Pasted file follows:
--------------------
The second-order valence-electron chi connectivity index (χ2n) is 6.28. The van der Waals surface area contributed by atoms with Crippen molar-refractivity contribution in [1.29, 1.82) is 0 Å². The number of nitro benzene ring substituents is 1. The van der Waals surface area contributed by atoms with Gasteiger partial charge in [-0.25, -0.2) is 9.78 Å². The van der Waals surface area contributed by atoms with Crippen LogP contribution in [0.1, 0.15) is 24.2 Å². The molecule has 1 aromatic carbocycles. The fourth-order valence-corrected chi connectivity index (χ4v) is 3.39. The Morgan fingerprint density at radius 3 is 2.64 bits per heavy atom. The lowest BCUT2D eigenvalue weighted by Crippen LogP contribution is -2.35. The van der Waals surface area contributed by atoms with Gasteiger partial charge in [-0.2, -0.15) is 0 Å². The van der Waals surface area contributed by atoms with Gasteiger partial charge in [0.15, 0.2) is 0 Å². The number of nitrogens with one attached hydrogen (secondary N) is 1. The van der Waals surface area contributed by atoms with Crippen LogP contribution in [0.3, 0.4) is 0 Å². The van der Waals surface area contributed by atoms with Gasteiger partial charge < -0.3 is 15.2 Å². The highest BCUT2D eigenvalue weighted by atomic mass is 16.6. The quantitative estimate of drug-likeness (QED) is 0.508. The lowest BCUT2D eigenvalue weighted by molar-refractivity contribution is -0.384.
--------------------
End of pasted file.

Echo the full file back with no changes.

The second-order valence-electron chi connectivity index (χ2n) is 6.28. The van der Waals surface area contributed by atoms with Crippen molar-refractivity contribution in [1.29, 1.82) is 0 Å². The number of nitro benzene ring substituents is 1. The van der Waals surface area contributed by atoms with Gasteiger partial charge in [-0.25, -0.2) is 9.78 Å². The van der Waals surface area contributed by atoms with Crippen LogP contribution in [0.1, 0.15) is 24.2 Å². The molecule has 1 aromatic carbocycles. The fourth-order valence-corrected chi connectivity index (χ4v) is 3.39. The Morgan fingerprint density at radius 3 is 2.64 bits per heavy atom. The lowest BCUT2D eigenvalue weighted by Crippen LogP contribution is -2.35. The van der Waals surface area contributed by atoms with Gasteiger partial charge in [-0.2, -0.15) is 0 Å². The van der Waals surface area contributed by atoms with Gasteiger partial charge in [0.15, 0.2) is 0 Å². The number of nitrogens with one attached hydrogen (secondary N) is 1. The van der Waals surface area contributed by atoms with Crippen LogP contribution in [0.3, 0.4) is 0 Å². The van der Waals surface area contributed by atoms with Gasteiger partial charge < -0.3 is 15.2 Å². The highest BCUT2D eigenvalue weighted by atomic mass is 16.6. The quantitative estimate of drug-likeness (QED) is 0.508. The lowest BCUT2D eigenvalue weighted by molar-refractivity contribution is -0.384.